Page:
10620_2019_5825_MOESM3_ESM.jpg (178 kb)
Supplementary Fig. 3. Effect of omeprazole on basal Isc and percent Isc recovery. Wild-type (WT) mouse muscle-stripped gastric corpus was mounted into an Ussing chamber (area = 0.1 cm2). Short-circuit current (Isc) was measured as described in Methods. Results compared never ulcerated tissue (Control, black) or Intact tissue (black) versus the presence of 100 µM omeprazole (OMZ, green-) added a minimum of 30 min prior to 0.5 M NaCl challenge (5 min) to both luminal and serosal bath. (A) Baseline Isc of WT Control without OMZ (−) versus WT Control with OMZ (+), *P < 0.05 (paired two-tailed t test). (B) Percent (%) Isc recovery for WT Intact (from Fig. 2c) without OMZ (−) versus WT Control with OMZ (+). (C) Percent (%) Isc recovery for TFF2-KO Intact (from Fig. 4b) without OMZ (−) versus TFF2-KO Control with OMZ (+). Mean ± SEM (n = 4 WT Control or WT Intact or TFF2 Control, n = 5 TFF2-KO Intact). (JPEG 178 kb)


  1. 1.
    Lanas A, Chan FKL. Peptic ulcer disease. Lancet. 2017;390:613–624.CrossRefGoogle Scholar
  2. 2.
    Everhart JE. The burden of digestive diseases in the United States. Washington, DC: US Government Printing Office. NIH Publication No. 09-6443. 2008; p. 97 - 106.Google Scholar
  3. 3.
    Laine L, Hopkins RJ, Girardi LS. Has the impact of Helicobacter pylori therapy on ulcer recurrence in the United States been overstated? A meta-analysis of rigorously designed trials. Am J Gastroenterol. 1998;93:1409–1415.Google Scholar
  4. 4.
    Seo JH, Hong SJ, Kim JH, et al. Long-term recurrence rates of peptic ulcers without Helicobacter pylori. Gut Liver.. 2016;10:719–725.CrossRefGoogle Scholar
  5. 5.
    Aihara E, Matthis AL, Karns RA, et al. Epithelial regeneration after gastric ulceration causes prolonged cell-type alterations. Cell Mol Gastroenterol Hepatol.. 2016;2:625–647.CrossRefGoogle Scholar
  6. 6.
    Blom H. The structure of normal and regenerating rat oxyntic mucosa. Scand J Gastroenterol Suppl. 1985;110:73–80.CrossRefGoogle Scholar
  7. 7.
    Okabe S, Amagase K. An overview of acetic acid ulcer models—the history and state of the art of peptic ulcer research. Biol Pharm Bull. 2005;28:1321–1341.CrossRefGoogle Scholar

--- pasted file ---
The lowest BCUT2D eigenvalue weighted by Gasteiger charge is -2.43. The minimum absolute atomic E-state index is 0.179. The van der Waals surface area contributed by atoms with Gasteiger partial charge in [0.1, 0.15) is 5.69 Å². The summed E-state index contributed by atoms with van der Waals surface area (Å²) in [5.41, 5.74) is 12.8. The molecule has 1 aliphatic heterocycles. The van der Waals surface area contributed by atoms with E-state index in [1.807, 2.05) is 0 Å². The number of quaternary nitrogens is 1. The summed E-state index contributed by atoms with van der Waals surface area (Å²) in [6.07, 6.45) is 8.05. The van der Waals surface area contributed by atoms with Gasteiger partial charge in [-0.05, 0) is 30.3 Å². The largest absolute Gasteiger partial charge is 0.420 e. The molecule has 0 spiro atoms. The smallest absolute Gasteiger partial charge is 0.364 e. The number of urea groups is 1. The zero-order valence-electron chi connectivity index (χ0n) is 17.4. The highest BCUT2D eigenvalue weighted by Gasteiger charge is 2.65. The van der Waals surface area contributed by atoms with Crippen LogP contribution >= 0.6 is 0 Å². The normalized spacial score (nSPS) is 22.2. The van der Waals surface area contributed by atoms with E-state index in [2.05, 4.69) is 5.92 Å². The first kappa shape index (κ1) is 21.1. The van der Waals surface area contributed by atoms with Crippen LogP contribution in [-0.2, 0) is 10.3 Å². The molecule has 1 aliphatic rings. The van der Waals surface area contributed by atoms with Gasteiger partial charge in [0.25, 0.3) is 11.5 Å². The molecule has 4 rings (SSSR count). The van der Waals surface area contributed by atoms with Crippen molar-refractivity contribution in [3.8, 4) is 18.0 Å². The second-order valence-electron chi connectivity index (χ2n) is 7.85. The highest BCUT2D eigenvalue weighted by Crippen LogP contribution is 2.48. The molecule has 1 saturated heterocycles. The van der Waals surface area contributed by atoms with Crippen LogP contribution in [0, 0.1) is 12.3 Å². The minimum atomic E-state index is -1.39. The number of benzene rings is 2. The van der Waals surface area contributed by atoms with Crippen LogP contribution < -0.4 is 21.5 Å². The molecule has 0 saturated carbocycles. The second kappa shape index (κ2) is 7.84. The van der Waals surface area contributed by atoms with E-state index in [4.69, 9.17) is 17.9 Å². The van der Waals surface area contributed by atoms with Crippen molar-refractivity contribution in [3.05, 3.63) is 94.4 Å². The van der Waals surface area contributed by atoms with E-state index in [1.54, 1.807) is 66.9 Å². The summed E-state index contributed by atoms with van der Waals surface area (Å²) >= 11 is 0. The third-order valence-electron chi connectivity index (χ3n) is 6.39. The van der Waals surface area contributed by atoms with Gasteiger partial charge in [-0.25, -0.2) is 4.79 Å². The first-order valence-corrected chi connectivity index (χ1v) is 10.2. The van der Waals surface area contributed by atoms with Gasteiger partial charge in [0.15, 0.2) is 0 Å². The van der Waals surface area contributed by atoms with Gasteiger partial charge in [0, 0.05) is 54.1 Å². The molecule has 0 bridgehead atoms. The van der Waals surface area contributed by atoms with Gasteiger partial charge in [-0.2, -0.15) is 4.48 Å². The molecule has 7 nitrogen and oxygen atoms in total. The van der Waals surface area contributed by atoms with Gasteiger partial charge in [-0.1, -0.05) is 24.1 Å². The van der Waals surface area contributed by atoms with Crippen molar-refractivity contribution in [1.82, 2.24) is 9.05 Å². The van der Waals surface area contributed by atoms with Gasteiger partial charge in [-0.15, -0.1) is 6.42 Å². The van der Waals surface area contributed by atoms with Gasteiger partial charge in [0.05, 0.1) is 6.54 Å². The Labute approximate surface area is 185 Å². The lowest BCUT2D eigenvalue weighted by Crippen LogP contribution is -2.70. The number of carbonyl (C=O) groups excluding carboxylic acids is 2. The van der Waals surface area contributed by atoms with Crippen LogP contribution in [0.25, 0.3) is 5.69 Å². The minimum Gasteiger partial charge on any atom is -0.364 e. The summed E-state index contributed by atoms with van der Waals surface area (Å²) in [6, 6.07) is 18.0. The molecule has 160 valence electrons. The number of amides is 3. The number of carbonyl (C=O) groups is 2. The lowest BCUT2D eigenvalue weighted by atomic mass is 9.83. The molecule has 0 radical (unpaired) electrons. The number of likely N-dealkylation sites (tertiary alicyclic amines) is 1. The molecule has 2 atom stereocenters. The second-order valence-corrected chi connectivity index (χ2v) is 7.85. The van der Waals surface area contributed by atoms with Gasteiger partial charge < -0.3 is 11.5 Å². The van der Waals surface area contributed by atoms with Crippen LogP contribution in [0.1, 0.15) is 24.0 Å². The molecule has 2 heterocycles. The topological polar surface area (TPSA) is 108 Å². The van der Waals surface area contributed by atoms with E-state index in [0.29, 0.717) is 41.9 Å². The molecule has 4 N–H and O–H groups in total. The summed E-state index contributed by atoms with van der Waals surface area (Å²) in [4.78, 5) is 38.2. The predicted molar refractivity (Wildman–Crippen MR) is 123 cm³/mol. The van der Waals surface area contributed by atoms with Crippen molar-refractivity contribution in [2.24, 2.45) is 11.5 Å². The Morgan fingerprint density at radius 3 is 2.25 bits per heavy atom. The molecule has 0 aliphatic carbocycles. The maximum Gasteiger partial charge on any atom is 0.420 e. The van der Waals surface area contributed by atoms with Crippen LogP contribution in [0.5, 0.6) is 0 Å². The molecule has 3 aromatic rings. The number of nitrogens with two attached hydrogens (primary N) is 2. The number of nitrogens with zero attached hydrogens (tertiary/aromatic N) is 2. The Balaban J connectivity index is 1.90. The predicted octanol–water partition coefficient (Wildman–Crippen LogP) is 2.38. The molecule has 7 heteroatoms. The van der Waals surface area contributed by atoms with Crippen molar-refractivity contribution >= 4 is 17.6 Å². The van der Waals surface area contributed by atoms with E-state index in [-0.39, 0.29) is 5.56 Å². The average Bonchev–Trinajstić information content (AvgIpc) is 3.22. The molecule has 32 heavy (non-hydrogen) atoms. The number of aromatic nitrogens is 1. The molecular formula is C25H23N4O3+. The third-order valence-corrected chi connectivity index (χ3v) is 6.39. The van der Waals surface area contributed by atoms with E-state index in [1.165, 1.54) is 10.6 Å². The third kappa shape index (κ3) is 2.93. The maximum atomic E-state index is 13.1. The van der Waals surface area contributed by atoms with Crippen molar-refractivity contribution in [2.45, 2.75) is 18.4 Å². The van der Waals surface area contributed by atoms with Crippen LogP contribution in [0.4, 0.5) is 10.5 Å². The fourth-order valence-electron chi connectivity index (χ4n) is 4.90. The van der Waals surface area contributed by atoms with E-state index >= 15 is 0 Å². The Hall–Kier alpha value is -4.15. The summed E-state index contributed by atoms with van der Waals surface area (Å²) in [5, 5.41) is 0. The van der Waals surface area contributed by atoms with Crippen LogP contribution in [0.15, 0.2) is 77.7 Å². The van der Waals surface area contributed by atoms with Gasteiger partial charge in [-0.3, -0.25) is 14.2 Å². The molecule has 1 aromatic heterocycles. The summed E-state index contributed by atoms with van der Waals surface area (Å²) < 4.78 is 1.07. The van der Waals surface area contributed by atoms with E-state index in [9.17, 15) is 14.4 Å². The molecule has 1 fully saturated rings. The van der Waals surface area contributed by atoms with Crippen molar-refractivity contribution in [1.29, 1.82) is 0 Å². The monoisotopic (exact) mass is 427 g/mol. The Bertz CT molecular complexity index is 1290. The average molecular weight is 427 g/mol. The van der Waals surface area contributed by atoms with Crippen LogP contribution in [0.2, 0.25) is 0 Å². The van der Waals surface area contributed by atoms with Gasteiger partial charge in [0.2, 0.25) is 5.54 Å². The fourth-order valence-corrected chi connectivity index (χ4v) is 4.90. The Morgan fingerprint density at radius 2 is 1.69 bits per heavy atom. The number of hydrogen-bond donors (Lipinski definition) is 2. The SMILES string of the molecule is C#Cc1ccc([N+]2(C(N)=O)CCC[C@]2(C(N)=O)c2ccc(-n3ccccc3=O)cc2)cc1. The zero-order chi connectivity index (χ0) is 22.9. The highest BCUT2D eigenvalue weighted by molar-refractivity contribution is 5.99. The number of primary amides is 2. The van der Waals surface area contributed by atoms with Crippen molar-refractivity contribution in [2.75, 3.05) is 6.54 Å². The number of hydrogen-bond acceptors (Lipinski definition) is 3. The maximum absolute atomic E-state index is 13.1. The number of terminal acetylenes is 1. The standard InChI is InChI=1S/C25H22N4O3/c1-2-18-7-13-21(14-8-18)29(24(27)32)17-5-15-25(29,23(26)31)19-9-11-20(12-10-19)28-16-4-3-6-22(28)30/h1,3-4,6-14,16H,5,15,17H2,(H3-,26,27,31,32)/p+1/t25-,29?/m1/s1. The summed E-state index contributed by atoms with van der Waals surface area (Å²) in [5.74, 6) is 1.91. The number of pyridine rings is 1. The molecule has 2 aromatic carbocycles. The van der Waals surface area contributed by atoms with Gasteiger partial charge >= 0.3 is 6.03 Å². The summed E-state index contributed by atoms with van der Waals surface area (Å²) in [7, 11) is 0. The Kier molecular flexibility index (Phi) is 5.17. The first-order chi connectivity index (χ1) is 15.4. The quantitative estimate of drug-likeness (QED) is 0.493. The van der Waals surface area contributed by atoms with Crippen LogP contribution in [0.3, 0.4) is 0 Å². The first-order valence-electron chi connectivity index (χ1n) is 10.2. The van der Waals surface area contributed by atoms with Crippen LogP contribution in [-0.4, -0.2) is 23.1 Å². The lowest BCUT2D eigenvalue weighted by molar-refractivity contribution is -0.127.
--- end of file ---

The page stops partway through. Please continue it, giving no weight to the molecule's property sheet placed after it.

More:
8. 8.
    Tarnawski A, Stachura J, Krause WJ, Douglass TG, Gergely H. Quality of gastric ulcer healing: a new, emerging concept. J Clin Gastroenterol. 1991;13:S42–S47.CrossRefGoogle Scholar
  9. 9.
    Young OhT, Ok Ahn B, Jung Jang E, et al. Accelerated ulcer healing and resistance to ulcer recurrence with gastroprotectants in rat model of acetic acid-induced gastric ulcer. J Clin Biochem Nutr. 2008;42:204–214.CrossRefGoogle Scholar
  10. 10.
    Keto Y, Ebata M, Tomita K, Okabe S. Influence of Helicobacter pylori infection on healing and relapse of acetic acid ulcers in Mongolian gerbils. Dig Dis Sci. 2002;47:837–849. Scholar
  11. 11.
    Wang GZ, Huang GP, Yin GL, et al. Aspirin can elicit the recurrence of gastric ulcer induced with acetic acid in rats. Cell Physiol Biochem. 2007;20:205–212.CrossRefGoogle Scholar
  12. 12.
    Farrell JJ, Taupin D, Koh TJ, et al. TFF2/SP-deficient mice show decreased gastric proliferation, increased acid secretion, and increased susceptibility to NSAID injury. J Clin Invest. 2002;109:193–204.CrossRefGoogle Scholar
  13. 13.
    Aihara E, Closson C, Matthis AL, et al. Motility and chemotaxis mediate the preferential colonization of gastric injury sites by Helicobacter pylori. PLoS Pathog. 2014;10:e1004275.CrossRefGoogle Scholar
  14. 14.
    Aihara E, Engevik KA, Montrose MH. Trefoil factor peptides and gastrointestinal function. Annu Rev Physiol. 2017;79:357–380.CrossRefGoogle Scholar
  15. 15.
    Boivin GP, Schultheis PJ, Shull GE, Stemmermann GN. Variant form of diffuse corporal gastritis in NHE2 knockout mice. Comp Med. 2000;50:511–515.Google Scholar
  16. 16.
    Muthusamy S, Cheng M, Jeong JJ, Kumar A, Dudeja PK, Malakooti J. Extracellular acidosis stimulates NHE2 expression through activation of transcription factor Egr-1 in the intestinal epithelial cells. PLoS One. 2013;8:e82023.CrossRefGoogle Scholar
  17. 17.
    Yanaka A, Suzuki H, Shibahara T, Matsui H, Nakahara A, Tanaka N. EGF promotes gastric mucosal restitution by activating Na+/H+ exchange of epithelial cells. Am J Physiol Gastrointest Liver Physiol. 2002;282:G866–G876.CrossRefGoogle Scholar
  18. 18.
    Furukawa O, Matsui H, Suzuki N, Okabe S. Epidermal growth factor protects rat epithelial cells against acid-induced damage through the activation of Na+/H+ exchangers. J Pharmacol Exp Ther. 1999;288:620–626.Google Scholar